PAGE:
ENVIRONMENTAL IMPACT OF DESALINATION PLANT RECEIVES SPECIAL ATTENTION
In response to concerns that have been expressed about the possible environmental impact of the brine that will be discharged from the seawater desalination plant at Voorbaai into the sea, the Mossel Bay Municipality says that careful consideration has been given to the present proposed location of the brine outlet 460 metres from the beach under the sea.
The desalination plant is being built at a cost of R210 million as a drought emergency project and is scheduled to produce five million litres of potable water a day from early December 2010 onwards. It is scheduled to reach its full production capacity of 15 megalitres of water a day early in 2011. The initial production will go to PetroSA, which is contributing R80 million to the cost of the plant. The balance will be available to the Municipality.
The Municipality says that based on research and current knowledge, the planned position of the brine diffuser is regarded as correct. However, the situation will be monitored carefully when the pipeline is in operation. Even though it will be costly, consideration will be given to extending the pipeline further out to sea if this proves to be necessary to protect the environment.
The Municipality has also considered a beach-based discharge option but this proved to be prohibitively expensive and not meeting the urgency requirements of the desalination project.
A commercial salt production venture was considered, but this did not prove to be viable as the construction and operation of such as facility would be extensive and the cost too high to make it competitive in the market. It was estimated that an area of approximately 214 ha in size would be required for the construction of evaporation ponds alone. As there is no suitable and large enough area close enough to the desalination plant, land would have had to be acquired some distance away and the brine pumped to the site.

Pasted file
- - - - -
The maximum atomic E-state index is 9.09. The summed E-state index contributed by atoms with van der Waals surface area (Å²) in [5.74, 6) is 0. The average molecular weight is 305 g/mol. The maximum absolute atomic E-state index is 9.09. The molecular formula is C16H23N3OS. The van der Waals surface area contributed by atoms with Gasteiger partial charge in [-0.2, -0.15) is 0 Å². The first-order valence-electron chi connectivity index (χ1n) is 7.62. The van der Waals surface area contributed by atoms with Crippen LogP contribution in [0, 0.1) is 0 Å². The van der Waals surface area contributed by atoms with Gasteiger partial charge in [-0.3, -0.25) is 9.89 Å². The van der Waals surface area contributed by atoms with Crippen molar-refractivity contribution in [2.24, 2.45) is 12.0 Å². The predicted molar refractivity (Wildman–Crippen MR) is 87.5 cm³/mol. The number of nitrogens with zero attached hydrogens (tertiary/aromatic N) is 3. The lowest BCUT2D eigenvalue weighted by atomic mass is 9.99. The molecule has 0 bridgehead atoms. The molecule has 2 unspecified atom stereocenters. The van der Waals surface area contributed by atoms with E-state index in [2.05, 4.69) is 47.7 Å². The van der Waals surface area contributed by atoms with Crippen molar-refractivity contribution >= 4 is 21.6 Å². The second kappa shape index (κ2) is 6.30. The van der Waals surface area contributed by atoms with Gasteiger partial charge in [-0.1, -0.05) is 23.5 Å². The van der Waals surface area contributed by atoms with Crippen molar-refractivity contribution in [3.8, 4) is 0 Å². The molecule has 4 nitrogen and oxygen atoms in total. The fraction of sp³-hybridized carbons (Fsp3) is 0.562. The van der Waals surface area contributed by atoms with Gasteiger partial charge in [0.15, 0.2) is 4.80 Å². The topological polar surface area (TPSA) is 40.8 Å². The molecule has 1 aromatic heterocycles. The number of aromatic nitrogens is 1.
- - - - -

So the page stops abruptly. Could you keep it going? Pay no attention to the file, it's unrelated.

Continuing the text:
Given the volume of brine to be disposed of, the current option proved to be the only realistic option in the case of the Mossel Bay plant.
The urgency of the desalination project required that the environmental impact assessment of the project is carried out in parallel with the construction of the plant instead of prior to project commencement, but this is being done both legally and in ongoing consultation with the authorities concerned.
When the project was announced, the Municipal Manager, Dr Michele Gratz, gave an undertaking that measures would be put in place to ensure that the overall impact of this emergency water project on the environment is limited to the absolute minimum.
“Mossel Bay’s beaches and the sea are very important aspects of its attractiveness to tourists. Tourism in turn is one of the mainstays of the local economy. While the possibility of running out of potable water is possibly the biggest threat ever to have faced the local economy, we will do our utmost to ensure that the environment receives maximum protection in the process to supplement Mossel Bay’s water supply and to ensure that the economy is not harmed,” said Dr Gratz.
It is envisaged that the desalination plant will be mothballed should the surface water situation normalise again and that the plant will in future only be used during emergency situations or when it is needed during peak water consumption periods.